Preserving Bruce Baillie’s films and legacy: With the publication of a book and a touring retrospective of Bruce Baillie’s films, the project's goal is to share work that constitutes one of the most influential voices in avant-garde cinema. This touring retrospective and bilingual (Spanish/English) book will contribute to wider recognition of Bruce Baillie’s amazing films and expose new generations of filmmakers and film lovers in the US and abroad.
We are planning an international film tour that launched at the Film Society of the Lincoln Center this April. The touring retrospective will travel to Spain (CCCB, La Casa Encendida, Tabakalera), the UK (Tate Modern), Mexico City (Distrital Film Festival) and many cities in the US including Washington D.C., San Francisco/Oakland, Boston, Los Angeles and more this year and in 2017.
The work of the Israelian Keren Cytter focuses on relations, or on the impossibility of relations, as well as the impossibility of authentic film making. Her films constantly reflect on their own creation process, they disenchant, show that the 'magic light' isn't all that magical, but rather a construction - just like relations and sexuality... Cytter never does so with grudge or pessimism, but with playful and humoristic gestures that are touching and convincing. After working and living in Amsterdam and Berlin, she now resides in New York.
Shot in Rijeka, Croatia, with a cast of local children, this experimental documentary by Vancouver-based artist Althea Thauberger draws upon collective labour and the perspective of youth to tell the story of a defunct worker-managed factory at a time when the future of the building, and the city itself, is in question. By weaving together improvisation with material collected during a six-week occupation of the factory by performers and crew, the film re-imagines the site’s politics, history, and future while simultaneously exploring the relationship between work, art, and play. Followed by a panel and Q & A.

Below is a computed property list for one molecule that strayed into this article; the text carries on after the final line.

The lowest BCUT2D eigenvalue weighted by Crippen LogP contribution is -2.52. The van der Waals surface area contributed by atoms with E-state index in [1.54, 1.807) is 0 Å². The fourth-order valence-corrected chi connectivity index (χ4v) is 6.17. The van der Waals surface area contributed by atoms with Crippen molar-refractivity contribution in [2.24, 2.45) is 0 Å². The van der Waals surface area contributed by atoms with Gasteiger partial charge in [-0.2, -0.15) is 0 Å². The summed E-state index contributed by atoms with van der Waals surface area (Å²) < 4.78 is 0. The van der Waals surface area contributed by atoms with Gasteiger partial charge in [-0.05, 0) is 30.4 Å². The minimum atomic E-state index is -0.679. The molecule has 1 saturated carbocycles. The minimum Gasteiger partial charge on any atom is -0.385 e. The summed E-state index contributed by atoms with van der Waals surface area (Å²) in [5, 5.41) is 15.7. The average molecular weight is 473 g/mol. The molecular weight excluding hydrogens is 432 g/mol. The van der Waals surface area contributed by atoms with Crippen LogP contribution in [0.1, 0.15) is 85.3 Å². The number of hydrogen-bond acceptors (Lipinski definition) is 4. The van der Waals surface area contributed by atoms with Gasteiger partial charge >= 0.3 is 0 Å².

Please join us afterwards for a reception in the lobby to celebrate the launch of the monograph of the film, published by Musagetes.
Mark Street, Filmmaker coming in from New York, has been making films, videos and installations for 30 years. His work has moved from tactile, abstract explorations of 16mm film to essays on the urban experience to improvised feature length narratives. Street works in the tradition of street photography, recording images almost every day, exploring the tension between improvisation and structure. He has shown at places like the Museum of Modern Art in New York as well as venues such as a former strip club in New Orleans called the Pussycat Cavern.
“I then took another look into the rearview mirror, on my own. And I discovered, somewhat to my surprise, that when you look in the rearview mirror you do not see what has gone passed. You see what is coming. And the rearview mirror is the foreseeable future. It is not the past at all. The title, the phrase “rearview mirror” appears to distort the situation. Most people think of it instinctively from the sound of the phrase, “It must be the past.” In terms of media, of course, the thing that is occupying the foreground in terms of the rearview mirror is nostalgia. Nostalgia is the name of the game in every part of our world today. Nostalgia is not, well it’s a kind of rearview mirror if you like, but it’s also the shape of things to come.” – Marshall McLuhan
The PhotoPhore, proud screening partner of the Microwave 2016 festival, opens its call for artists “ULTRA WATER FLOW”
We are searching for video-art works, short movies, digital and animation films, to include in our official selection for the Microwave International New Media Arts Festival 2016 in Hong Kong. The screening will be part of the festival programmed from the 03rd to the 12th of June 2016 and it will be hosted at the Hong Kong Design Institute.